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Posted at 10:23 AM ET, 11/30/2009

Should two-year community colleges offer bachelor's degrees?

By Valerie Strauss

Community colleges are big news these days. With skyrocketing enrollments, declining state funding and a high profile champion--Second Lady Jill Biden, a professor at Northern Virginia Community College--the schools that educate almost half of the country’s undergraduates are finally getting the attention they deserve.

Today's Washington Post has an interesting story by my colleague Daniel DeVise about honor students opting for community colleges rather than four-year institutions simply because of the low cost. Students can earn two years of credit for about $8,000 before transferring to a more prestigious four-year school--and more of them are doing it.

But there is another change on the community college landscape that is causing controversy: Whether the two-year schools should be allowed to offer four-year degrees.

In some places, they already are. In Florida, half of the 28 community colleges now offer bachelor’s degrees, sometimes to the consternation of four-year schools that don’t like the inexpensive competition.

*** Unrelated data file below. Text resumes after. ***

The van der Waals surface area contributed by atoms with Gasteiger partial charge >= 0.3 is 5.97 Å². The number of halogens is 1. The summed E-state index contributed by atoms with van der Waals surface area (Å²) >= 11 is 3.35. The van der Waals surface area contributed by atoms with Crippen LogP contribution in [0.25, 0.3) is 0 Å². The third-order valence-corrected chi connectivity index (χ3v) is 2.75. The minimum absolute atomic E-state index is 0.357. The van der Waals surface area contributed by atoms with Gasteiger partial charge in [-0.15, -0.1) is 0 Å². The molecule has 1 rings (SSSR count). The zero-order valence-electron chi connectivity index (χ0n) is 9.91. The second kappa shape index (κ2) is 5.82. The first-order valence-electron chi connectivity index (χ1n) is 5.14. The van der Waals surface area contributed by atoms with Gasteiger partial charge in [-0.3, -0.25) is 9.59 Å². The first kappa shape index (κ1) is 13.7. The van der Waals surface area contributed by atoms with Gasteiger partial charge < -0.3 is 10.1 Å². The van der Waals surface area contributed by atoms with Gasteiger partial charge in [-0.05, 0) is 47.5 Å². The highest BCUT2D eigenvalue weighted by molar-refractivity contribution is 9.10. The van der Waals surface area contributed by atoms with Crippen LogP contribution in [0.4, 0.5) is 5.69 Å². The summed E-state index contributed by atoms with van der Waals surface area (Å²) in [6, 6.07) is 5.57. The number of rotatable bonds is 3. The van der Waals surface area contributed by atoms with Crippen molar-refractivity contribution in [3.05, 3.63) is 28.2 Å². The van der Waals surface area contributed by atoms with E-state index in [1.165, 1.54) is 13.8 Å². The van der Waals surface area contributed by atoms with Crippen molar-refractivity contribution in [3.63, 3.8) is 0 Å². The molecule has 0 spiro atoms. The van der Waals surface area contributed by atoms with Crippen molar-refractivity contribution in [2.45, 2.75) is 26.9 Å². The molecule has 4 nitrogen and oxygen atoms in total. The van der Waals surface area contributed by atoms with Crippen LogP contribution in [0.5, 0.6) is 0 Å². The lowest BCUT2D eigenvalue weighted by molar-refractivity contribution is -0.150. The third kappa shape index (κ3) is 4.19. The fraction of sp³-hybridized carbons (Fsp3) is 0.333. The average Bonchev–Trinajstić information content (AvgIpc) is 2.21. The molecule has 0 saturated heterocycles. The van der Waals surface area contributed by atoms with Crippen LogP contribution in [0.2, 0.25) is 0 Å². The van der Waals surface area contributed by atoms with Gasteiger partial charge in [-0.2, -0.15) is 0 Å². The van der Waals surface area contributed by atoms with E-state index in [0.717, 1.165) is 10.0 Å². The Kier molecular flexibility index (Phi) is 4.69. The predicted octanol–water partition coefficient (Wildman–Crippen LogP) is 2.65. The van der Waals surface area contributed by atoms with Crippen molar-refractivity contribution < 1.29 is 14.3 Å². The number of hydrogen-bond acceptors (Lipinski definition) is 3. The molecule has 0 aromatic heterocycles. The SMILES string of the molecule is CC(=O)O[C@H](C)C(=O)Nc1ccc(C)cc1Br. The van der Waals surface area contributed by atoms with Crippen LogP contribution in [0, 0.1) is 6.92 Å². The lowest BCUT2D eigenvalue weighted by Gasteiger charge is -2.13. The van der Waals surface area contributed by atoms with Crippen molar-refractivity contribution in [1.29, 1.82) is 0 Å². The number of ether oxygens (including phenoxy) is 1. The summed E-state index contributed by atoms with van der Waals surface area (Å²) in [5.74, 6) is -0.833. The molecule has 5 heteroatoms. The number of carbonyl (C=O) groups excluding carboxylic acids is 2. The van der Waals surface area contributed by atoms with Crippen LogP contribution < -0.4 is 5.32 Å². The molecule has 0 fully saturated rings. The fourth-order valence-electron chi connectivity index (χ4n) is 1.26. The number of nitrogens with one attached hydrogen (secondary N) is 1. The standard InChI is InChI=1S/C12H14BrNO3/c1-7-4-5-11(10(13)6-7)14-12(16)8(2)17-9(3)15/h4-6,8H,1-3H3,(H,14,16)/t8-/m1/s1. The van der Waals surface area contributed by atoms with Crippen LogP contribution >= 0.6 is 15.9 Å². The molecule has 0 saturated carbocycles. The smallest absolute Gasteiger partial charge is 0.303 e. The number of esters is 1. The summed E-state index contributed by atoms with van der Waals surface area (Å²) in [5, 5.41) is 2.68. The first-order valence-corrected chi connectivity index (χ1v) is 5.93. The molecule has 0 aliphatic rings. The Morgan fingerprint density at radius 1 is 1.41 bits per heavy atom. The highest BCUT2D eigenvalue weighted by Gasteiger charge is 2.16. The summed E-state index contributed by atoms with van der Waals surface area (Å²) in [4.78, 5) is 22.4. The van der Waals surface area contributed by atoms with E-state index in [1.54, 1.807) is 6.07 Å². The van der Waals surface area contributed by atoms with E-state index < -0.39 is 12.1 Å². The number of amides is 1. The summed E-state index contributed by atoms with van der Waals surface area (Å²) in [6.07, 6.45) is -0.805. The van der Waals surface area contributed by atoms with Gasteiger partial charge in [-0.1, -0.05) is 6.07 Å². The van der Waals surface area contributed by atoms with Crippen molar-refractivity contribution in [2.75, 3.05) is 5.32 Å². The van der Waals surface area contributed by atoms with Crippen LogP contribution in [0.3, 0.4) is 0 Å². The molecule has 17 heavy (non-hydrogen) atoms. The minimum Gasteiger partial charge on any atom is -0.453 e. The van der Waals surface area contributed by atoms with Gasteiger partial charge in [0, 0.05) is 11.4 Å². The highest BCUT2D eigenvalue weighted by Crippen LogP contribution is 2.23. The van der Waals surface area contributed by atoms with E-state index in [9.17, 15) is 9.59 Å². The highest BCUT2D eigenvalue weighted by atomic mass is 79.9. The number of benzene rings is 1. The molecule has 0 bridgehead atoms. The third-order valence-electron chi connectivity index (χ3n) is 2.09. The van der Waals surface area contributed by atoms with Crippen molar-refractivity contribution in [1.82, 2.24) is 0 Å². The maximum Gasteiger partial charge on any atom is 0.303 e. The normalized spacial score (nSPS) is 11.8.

Legislation in the Michigan state House that would allow community colleges to award four-year bachelor’s degrees in nursing, cement technology, maritime technology and culinary arts, has sparked a big debate.

Community colleges say they should be able to offer four-year programs in industries where there is a workplace need.

Advocates for the state’s universities oppose the move, saying that government funding is already low and that there is not enough to cover any such new programs. The community colleges counter by saying they would charge more tuition for the four-year programs and not seek more state money.

That raises the obvious question: Can these schools run quality programs and keep the cost at a truly affordable level?

I applaud efforts to offer more education choices to people of all ages at a reasonable price. If community colleges can offer solid four-programs, why shouldn’t they? What do you think?


For more on Education, please see http://washingtonpost.com/education

By Valerie Strauss  | November 30, 2009; 10:23 AM ET
Categories:  Community Colleges  | Tags:  bachelor's degrees, community colleges  
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